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Origin of lock-in
Example sentences from the Web for lock-in
This is a guy who has his son-in-law clean his eyeglasses, for crying out loud.
Her travel clique has been known to arrive at an airport, bags packed, passport-in-hand, within hours of spotting a deal.‘We Out Here’: Inside the New Black Travel Movement|Charlise Ferguson|January 4, 2015|DAILY BEAST
Earl Spencer adds, “Effectively, my great-grandfather sold his children to his father-in-law.”The Real-Life ‘Downton’ Millionairesses Who Changed Britain|Tim Teeman|December 31, 2014|DAILY BEAST
The lack of a gun is not likely to be a major problem for close-in air-to-air dogfights against other jets.
But those weapons are of limited utility, especially during close-in fights.
Such throats are trying, are they not?In case one catches cold; Ah, yes!
The place was used as a lock-up for some time after the incorporation, and the old irons were kept on show for years.Showell's Dictionary of Birmingham|Thomas T. Harman and Walter Showell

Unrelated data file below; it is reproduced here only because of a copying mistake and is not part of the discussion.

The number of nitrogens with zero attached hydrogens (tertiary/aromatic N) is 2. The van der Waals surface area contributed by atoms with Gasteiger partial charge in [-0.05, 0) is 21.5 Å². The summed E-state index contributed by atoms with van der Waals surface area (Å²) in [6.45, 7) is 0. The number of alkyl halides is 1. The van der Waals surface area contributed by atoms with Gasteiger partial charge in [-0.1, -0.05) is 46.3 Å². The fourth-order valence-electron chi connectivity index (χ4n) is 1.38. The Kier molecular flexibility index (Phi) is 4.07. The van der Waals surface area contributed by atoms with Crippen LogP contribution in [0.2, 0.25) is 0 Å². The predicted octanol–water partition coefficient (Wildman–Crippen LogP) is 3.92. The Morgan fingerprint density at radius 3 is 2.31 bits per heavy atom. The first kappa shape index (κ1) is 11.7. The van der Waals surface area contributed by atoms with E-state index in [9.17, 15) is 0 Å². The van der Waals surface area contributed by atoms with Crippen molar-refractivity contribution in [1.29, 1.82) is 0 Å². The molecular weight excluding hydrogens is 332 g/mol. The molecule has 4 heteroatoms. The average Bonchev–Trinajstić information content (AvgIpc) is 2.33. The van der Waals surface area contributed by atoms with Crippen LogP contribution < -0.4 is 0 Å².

The commander-in-chief still kept him attached to the headquarter staff, and constantly employed him on special service.
I do not know—I do not dare to believe—that I shall live to hear that key grating in the lock.The Salvaging Of Civilisation|H. G. (Herbert George) Wells
So far Murat had always held subordinate commands; his great ambition was to become the commander-in-chief of an independent army.
British Dictionary definitions for lock-in
Idioms and Phrases with lock-in
Enclose, surround, as in The ship was completely locked in ice. [c. 1400s]
Also, lock into. Fix firmly in position, commit to something. This phrase often occurs as be locked in or into, as in She felt she was locked in a binding agreement, or Many of the stockholders are locked into their present positions. [Mid-1900s]